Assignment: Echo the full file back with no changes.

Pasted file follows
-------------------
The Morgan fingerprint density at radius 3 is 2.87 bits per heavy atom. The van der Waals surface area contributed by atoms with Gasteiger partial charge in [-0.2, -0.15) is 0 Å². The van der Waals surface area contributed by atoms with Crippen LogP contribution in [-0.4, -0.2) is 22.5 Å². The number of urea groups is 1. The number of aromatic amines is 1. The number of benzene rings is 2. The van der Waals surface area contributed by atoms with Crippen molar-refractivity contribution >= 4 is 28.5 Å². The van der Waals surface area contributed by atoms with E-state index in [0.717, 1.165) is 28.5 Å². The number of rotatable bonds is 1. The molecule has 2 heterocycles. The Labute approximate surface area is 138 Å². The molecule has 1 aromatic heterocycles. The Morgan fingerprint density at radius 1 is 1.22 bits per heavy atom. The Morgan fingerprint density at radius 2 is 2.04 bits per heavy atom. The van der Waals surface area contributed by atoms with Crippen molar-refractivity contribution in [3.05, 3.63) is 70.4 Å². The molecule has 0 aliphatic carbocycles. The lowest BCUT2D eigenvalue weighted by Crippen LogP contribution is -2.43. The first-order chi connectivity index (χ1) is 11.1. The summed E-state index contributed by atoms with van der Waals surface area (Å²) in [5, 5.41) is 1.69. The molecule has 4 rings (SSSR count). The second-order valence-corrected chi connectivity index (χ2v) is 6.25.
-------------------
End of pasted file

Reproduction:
The Morgan fingerprint density at radius 3 is 2.87 bits per heavy atom. The van der Waals surface area contributed by atoms with Gasteiger partial charge in [-0.2, -0.15) is 0 Å². The van der Waals surface area contributed by atoms with Crippen LogP contribution in [-0.4, -0.2) is 22.5 Å². The number of urea groups is 1. The number of aromatic amines is 1. The number of benzene rings is 2. The van der Waals surface area contributed by atoms with Crippen molar-refractivity contribution >= 4 is 28.5 Å². The van der Waals surface area contributed by atoms with E-state index in [0.717, 1.165) is 28.5 Å². The number of rotatable bonds is 1. The molecule has 2 heterocycles. The Labute approximate surface area is 138 Å². The molecule has 1 aromatic heterocycles. The Morgan fingerprint density at radius 1 is 1.22 bits per heavy atom. The Morgan fingerprint density at radius 2 is 2.04 bits per heavy atom. The van der Waals surface area contributed by atoms with Crippen molar-refractivity contribution in [3.05, 3.63) is 70.4 Å². The molecule has 0 aliphatic carbocycles. The lowest BCUT2D eigenvalue weighted by Crippen LogP contribution is -2.43. The first-order chi connectivity index (χ1) is 11.1. The summed E-state index contributed by atoms with van der Waals surface area (Å²) in [5, 5.41) is 1.69. The molecule has 4 rings (SSSR count). The second-order valence-corrected chi connectivity index (χ2v) is 6.25.